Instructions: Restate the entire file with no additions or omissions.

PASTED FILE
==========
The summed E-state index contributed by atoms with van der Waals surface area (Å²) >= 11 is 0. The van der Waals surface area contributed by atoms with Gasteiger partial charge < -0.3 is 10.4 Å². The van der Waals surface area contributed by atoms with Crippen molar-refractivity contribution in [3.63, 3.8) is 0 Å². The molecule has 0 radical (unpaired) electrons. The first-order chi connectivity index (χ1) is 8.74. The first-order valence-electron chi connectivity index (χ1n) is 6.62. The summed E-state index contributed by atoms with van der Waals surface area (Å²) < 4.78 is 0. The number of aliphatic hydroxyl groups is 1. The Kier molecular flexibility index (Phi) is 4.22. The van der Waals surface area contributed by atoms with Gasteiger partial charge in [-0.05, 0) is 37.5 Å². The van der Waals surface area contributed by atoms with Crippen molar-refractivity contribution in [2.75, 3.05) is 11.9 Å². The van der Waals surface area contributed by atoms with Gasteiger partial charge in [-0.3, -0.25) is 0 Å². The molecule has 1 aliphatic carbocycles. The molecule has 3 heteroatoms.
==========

The summed E-state index contributed by atoms with van der Waals surface area (Å²) >= 11 is 0. The van der Waals surface area contributed by atoms with Gasteiger partial charge < -0.3 is 10.4 Å². The van der Waals surface area contributed by atoms with Crippen molar-refractivity contribution in [3.63, 3.8) is 0 Å². The molecule has 0 radical (unpaired) electrons. The first-order chi connectivity index (χ1) is 8.74. The first-order valence-electron chi connectivity index (χ1n) is 6.62. The summed E-state index contributed by atoms with van der Waals surface area (Å²) < 4.78 is 0. The number of aliphatic hydroxyl groups is 1. The Kier molecular flexibility index (Phi) is 4.22. The van der Waals surface area contributed by atoms with Gasteiger partial charge in [-0.05, 0) is 37.5 Å². The van der Waals surface area contributed by atoms with Crippen molar-refractivity contribution in [2.75, 3.05) is 11.9 Å². The van der Waals surface area contributed by atoms with Gasteiger partial charge in [-0.3, -0.25) is 0 Å². The molecule has 1 aliphatic carbocycles. The molecule has 3 heteroatoms.